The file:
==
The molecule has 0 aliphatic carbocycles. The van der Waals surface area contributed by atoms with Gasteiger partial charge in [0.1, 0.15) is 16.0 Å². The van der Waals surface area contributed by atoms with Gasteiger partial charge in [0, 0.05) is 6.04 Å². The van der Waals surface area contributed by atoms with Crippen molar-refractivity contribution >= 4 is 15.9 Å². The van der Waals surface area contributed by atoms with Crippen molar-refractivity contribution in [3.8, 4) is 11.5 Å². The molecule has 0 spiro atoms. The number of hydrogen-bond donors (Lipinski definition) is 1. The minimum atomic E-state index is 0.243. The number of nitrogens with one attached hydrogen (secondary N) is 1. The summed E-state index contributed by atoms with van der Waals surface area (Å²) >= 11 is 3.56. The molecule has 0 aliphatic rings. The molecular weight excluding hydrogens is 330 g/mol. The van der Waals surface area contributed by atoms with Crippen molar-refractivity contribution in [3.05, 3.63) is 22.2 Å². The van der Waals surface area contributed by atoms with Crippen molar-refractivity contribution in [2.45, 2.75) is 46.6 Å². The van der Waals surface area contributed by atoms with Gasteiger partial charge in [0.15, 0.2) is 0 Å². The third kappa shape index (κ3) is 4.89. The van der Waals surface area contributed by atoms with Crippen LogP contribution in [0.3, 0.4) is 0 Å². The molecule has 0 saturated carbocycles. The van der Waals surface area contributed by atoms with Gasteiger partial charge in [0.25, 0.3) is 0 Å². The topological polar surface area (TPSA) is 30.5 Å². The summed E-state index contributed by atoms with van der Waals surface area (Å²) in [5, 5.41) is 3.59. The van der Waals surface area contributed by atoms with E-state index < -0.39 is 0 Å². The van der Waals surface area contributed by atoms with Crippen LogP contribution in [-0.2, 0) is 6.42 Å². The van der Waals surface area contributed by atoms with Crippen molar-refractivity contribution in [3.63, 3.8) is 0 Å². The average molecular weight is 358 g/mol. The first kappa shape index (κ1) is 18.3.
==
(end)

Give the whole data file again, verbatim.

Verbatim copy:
The molecule has 0 aliphatic carbocycles. The van der Waals surface area contributed by atoms with Gasteiger partial charge in [0.1, 0.15) is 16.0 Å². The van der Waals surface area contributed by atoms with Gasteiger partial charge in [0, 0.05) is 6.04 Å². The van der Waals surface area contributed by atoms with Crippen molar-refractivity contribution >= 4 is 15.9 Å². The van der Waals surface area contributed by atoms with Crippen molar-refractivity contribution in [3.8, 4) is 11.5 Å². The molecule has 0 spiro atoms. The number of hydrogen-bond donors (Lipinski definition) is 1. The minimum atomic E-state index is 0.243. The number of nitrogens with one attached hydrogen (secondary N) is 1. The summed E-state index contributed by atoms with van der Waals surface area (Å²) >= 11 is 3.56. The molecule has 0 aliphatic rings. The molecular weight excluding hydrogens is 330 g/mol. The van der Waals surface area contributed by atoms with Crippen molar-refractivity contribution in [3.05, 3.63) is 22.2 Å². The van der Waals surface area contributed by atoms with Crippen molar-refractivity contribution in [2.45, 2.75) is 46.6 Å². The van der Waals surface area contributed by atoms with Gasteiger partial charge in [0.15, 0.2) is 0 Å². The third kappa shape index (κ3) is 4.89. The van der Waals surface area contributed by atoms with Crippen LogP contribution in [0.3, 0.4) is 0 Å². The molecule has 0 saturated carbocycles. The van der Waals surface area contributed by atoms with Gasteiger partial charge in [0.25, 0.3) is 0 Å². The topological polar surface area (TPSA) is 30.5 Å². The summed E-state index contributed by atoms with van der Waals surface area (Å²) in [5, 5.41) is 3.59. The van der Waals surface area contributed by atoms with E-state index < -0.39 is 0 Å². The van der Waals surface area contributed by atoms with Crippen LogP contribution in [-0.2, 0) is 6.42 Å². The van der Waals surface area contributed by atoms with Crippen molar-refractivity contribution in [3.63, 3.8) is 0 Å². The average molecular weight is 358 g/mol. The first kappa shape index (κ1) is 18.3.